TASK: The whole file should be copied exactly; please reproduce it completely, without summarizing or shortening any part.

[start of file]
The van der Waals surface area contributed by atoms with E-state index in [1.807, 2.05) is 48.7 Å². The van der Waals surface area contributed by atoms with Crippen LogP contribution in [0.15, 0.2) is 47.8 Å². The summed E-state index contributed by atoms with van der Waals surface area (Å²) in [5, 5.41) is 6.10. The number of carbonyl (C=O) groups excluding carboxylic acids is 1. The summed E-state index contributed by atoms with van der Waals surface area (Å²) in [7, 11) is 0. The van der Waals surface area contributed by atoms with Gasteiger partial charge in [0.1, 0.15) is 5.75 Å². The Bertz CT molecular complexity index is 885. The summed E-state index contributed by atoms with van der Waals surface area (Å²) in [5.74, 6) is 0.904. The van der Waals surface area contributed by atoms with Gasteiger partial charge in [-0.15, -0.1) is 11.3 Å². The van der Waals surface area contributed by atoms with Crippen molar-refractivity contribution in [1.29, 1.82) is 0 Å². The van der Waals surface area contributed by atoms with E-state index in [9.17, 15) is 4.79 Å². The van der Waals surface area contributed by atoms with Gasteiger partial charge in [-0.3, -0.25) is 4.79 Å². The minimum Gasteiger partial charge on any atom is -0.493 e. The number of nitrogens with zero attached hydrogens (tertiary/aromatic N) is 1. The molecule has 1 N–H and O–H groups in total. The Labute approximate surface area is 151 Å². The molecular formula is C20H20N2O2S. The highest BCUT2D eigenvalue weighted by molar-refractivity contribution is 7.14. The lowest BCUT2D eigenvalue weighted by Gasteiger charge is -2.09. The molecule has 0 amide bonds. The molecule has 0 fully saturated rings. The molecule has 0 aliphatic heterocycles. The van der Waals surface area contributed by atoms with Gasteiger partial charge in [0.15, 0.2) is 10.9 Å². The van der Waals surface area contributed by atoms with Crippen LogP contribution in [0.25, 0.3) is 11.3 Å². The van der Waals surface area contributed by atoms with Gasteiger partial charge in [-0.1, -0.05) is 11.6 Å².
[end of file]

The van der Waals surface area contributed by atoms with E-state index in [1.807, 2.05) is 48.7 Å². The van der Waals surface area contributed by atoms with Crippen LogP contribution in [0.15, 0.2) is 47.8 Å². The summed E-state index contributed by atoms with van der Waals surface area (Å²) in [5, 5.41) is 6.10. The number of carbonyl (C=O) groups excluding carboxylic acids is 1. The summed E-state index contributed by atoms with van der Waals surface area (Å²) in [7, 11) is 0. The van der Waals surface area contributed by atoms with Gasteiger partial charge in [0.1, 0.15) is 5.75 Å². The Bertz CT molecular complexity index is 885. The summed E-state index contributed by atoms with van der Waals surface area (Å²) in [5.74, 6) is 0.904. The van der Waals surface area contributed by atoms with Gasteiger partial charge in [-0.15, -0.1) is 11.3 Å². The van der Waals surface area contributed by atoms with Crippen molar-refractivity contribution in [1.29, 1.82) is 0 Å². The van der Waals surface area contributed by atoms with E-state index in [9.17, 15) is 4.79 Å². The van der Waals surface area contributed by atoms with Gasteiger partial charge in [-0.3, -0.25) is 4.79 Å². The minimum Gasteiger partial charge on any atom is -0.493 e. The number of nitrogens with zero attached hydrogens (tertiary/aromatic N) is 1. The molecule has 1 N–H and O–H groups in total. The Labute approximate surface area is 151 Å². The molecular formula is C20H20N2O2S. The highest BCUT2D eigenvalue weighted by molar-refractivity contribution is 7.14. The lowest BCUT2D eigenvalue weighted by Gasteiger charge is -2.09. The molecule has 0 amide bonds. The molecule has 0 fully saturated rings. The molecule has 0 aliphatic heterocycles. The van der Waals surface area contributed by atoms with Gasteiger partial charge in [0.15, 0.2) is 10.9 Å². The van der Waals surface area contributed by atoms with Crippen LogP contribution in [0.25, 0.3) is 11.3 Å². The van der Waals surface area contributed by atoms with Gasteiger partial charge in [-0.1, -0.05) is 11.6 Å².